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Review – James Collins’ The Judas Inheritance

The Judas Inheritance

The Judas InheritanceWow. What a story! I read this book over one weekend and just couldn’t put it down.

Christopher is a photographer who leads a fairly mundane existence, sharing custody of his son Ben after an acrimonious divorce from Sarah. Out of the blue he gets a letter from a Greek Island saying that his father, Frank, whom he has been out of touch with for many years, has died and he needs to go and sort out the belongings. After an argument with Sarah, who wants him to take Ben with him to ‘say goodbye’ to the grandfather Ben never met, Christopher sets off to the Mediterranean alone with just a drawing from Ben for company. When he gets to the island though he discovers his problems are only just beginning as he lands in the middle of a devastating time.

Christopher’s father, Frank, came to the island many years previously, looking for answers. A highly religious man, he had become obsessed with myths and legends, especially one called the Judas Curse. He had pieced together a story from Roman times, through the ages, of an artefact which was linked to Judas himself and caused evil to happen every time it was found. Following the stories through several destinations in search of this artefact, Frank finally landed on the island where the rest of the clues seemed to fall into place but, in the process of trying to break the curse, he had been caught up in it as he and many of the islanders had been driven by some unseen force to commit suicide. This was the nightmare scenario that Christopher walked into.

Finding his father’s house and all his notes and tapes, Christopher is begged by local girl Stavroula to help them get rid of the curse brought upon the place by his father’s investigations. Always a sceptic, Christopher didn’t believe in the curse until he witnesses its power at first hand when one of the islanders commits suicide in front of him and he is powerless to stop it. Helped by Stavroula and a German psychologist on the island, Helen, he starts his own investigations into the Judas Curse as he tries to work through his father’s manic notes and images and follows his descent into obsession with superstition and the supernatural.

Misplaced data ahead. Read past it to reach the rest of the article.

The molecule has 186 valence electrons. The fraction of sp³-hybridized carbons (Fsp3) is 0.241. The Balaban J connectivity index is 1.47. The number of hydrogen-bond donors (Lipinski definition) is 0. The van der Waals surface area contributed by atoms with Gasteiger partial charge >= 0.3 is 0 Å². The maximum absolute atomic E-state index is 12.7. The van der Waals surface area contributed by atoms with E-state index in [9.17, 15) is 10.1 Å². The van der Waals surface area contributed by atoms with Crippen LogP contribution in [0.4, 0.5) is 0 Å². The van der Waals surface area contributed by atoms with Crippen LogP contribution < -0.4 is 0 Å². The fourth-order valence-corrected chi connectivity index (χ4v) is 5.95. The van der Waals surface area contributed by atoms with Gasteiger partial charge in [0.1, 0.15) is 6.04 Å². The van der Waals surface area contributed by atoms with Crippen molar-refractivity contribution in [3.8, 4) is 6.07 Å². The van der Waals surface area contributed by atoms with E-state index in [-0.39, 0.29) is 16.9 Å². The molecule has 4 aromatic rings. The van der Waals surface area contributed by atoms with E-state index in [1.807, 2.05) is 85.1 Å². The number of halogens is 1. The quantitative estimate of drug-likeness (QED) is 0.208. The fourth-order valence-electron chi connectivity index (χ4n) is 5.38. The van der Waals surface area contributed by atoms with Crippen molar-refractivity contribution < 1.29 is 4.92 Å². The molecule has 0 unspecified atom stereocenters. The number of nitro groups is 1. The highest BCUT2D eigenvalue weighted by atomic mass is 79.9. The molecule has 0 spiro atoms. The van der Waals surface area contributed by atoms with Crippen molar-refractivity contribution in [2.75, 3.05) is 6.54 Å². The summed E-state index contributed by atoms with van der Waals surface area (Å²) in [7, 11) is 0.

My description above doesn’t do the story justice. From the very start I was gripped by the writing. There was enough accuracy in the facts to make the legend believable and I can fully understand the obsessiveness of chasing down clues to the mystery as well as the unknown urges experienced by those driven to take their own lives because of the curse. The plot was very well paced too with no let up in the action and the twists were really unexpected. The horror in the book, apart from a couple of very graphic scenes, was psychological which I enjoyed a lot more than the blood and guts but I have to say that the graphic scenes were really vividly described and essential to the plot.

I can really see this book making a superb supernatural horror film. However, if you are as superstitious as I am you will find this book really gets under your skin. It is almost too believable and I may never sleep soundly again.

***** 4 1/2 STARS!!!

Susan

Amazon

  1. Nicholas RossisNicholas Rossis10-07-2014

    As a Greek and living in Greece, I have to check this out! Thanks for sharing! 🙂

  2. Nicholas RossisNicholas Rossis10-07-2014

    Interestingly enough, I discovered that in 2013 a motion picture adaptation of The Judas Inheritance, called The Judas Curse, was filmed in Greece:

    http://www.imdb.com/title/tt3025342/

    The movie has not been released yet, and is at the post-production stage.

  3. James CollinsJames Collins10-08-2014

    Nicholas, I also wrote the screenplay for ‘the Judas Curse’, the novel is the full story – films being different, by necessity. The film was shot here on Symi in 2013 and is now at the editing stage. I have seen some rough cuts and it looks very good. Last I heard they are aiming for release early next year. James

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